Exclusive: SpaceX Accuses Europe's Ariane Of Unfair Competition
Elon Musk’s company has asked Washington to intervene about its top European competitor receiving public subsidies. It's an odd twist in the larger trade battle, as well as the evolving world of space business.
PARIS — In a less tense geopolitical and commercial context between the US and Europe, the situation might generate a hearty laugh. SpaceX, the rocket manufacturer revolutionizing the space sector with its partially reusable rockets, is complaining to Washington about unfair competition from the longstanding European program Arianespace. SpaceX submitted a letter dated in December to a top U.S. trade official, of copy of which was recently obtained by Les Echos, denouncing subsidies from the EU and the French government, which it says artificially reduce the price of Arianespace's launch services on the international market.
While Europeans are busy worrying that Ariane 6 rockets will lose out against SpaceX's products, the company founded by Elon Musk has taken aim at the financial aid allocated by the European Spatial Agency (ESA). In the letter, addressed to Edward Gresser, Assistant United States Trade Representative for Trade Policy and Economics, the Californian company values the total subsidies between 1988 and 2012 at 13.2 billion euros. It also questions the public financing of the Kourou spaceport in Guyana, estimating that it allows Arianespace to exclude infrastructural weight in its commercial offerings.
The U.S. company, which set off price decreases across the space sector, is asking American officials to correct this unfair competition as part of their commercial negotiations with the EU, guaranteeing that Arianespace doesn't receive preferential treatment and that EU members don't discriminate against non-European manufacturers.
The money Europe has consecrated to space conquest is very modest compared to American and Chinese spending.
All of this is a bitterly amusing episode, considering that Arianespace has been fighting in vain for months to obtain a promise from European countries that they will launch their satellites on Ariane 6. For Jean-Yves Le Gall, head of the French government's space agency CNES, this motion is to be filed away as "background noise" in the commercial battle of space exploration. "In terms of launching, remember that the Buy American Act exists, which prohibits every American operator from using foreign rockets if a satellite has 51% of its components made in the USA," he points out.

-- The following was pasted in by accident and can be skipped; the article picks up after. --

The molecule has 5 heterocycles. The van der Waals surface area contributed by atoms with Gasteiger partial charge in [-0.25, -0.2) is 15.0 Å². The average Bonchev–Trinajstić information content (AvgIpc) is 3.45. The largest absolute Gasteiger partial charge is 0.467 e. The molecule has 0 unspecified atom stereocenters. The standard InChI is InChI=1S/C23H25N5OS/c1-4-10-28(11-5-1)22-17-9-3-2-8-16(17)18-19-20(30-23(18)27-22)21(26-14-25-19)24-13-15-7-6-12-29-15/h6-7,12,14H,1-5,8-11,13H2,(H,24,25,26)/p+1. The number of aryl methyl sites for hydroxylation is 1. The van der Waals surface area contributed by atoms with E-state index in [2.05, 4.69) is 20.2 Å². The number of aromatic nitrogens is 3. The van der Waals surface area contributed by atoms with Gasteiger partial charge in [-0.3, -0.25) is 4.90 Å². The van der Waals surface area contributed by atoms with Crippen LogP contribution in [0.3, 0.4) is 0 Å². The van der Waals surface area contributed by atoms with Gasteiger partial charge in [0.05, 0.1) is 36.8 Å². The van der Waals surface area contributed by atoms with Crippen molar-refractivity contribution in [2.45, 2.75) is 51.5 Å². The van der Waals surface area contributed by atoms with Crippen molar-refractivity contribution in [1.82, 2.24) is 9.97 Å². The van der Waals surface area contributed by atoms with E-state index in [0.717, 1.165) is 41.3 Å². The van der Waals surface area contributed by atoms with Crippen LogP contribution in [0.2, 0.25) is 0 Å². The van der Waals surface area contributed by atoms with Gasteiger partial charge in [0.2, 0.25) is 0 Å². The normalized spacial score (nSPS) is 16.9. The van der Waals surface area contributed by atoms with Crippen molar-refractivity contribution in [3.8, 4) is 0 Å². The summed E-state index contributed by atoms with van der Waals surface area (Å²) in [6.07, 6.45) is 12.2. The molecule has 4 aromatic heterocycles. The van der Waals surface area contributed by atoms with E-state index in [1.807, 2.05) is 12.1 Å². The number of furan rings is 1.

And in terms of state funding, it should be noted that the money Europe has consecrated to space conquest is very modest compared to American and Chinese spending. The quest for strategic autonomy justifies public investments in space, and a perfectly free competition in the space launching sector isn't on the agenda, according to André-Hubert Roussel, CEO of ArianeGroup.
SpaceX also clearly presented itself as the world leader of the space industry in the letter, with over 60 launches already executed for both governmental and commercial clients, as well as some 40 launches on order— all of which represents more than $12 billion in contracts.
This is a revealing number for a company that hardly communicates on the subject. It would mean an average price of $120 million per launch, far from the $60 million pricetag SpaceX on its commercial brochures.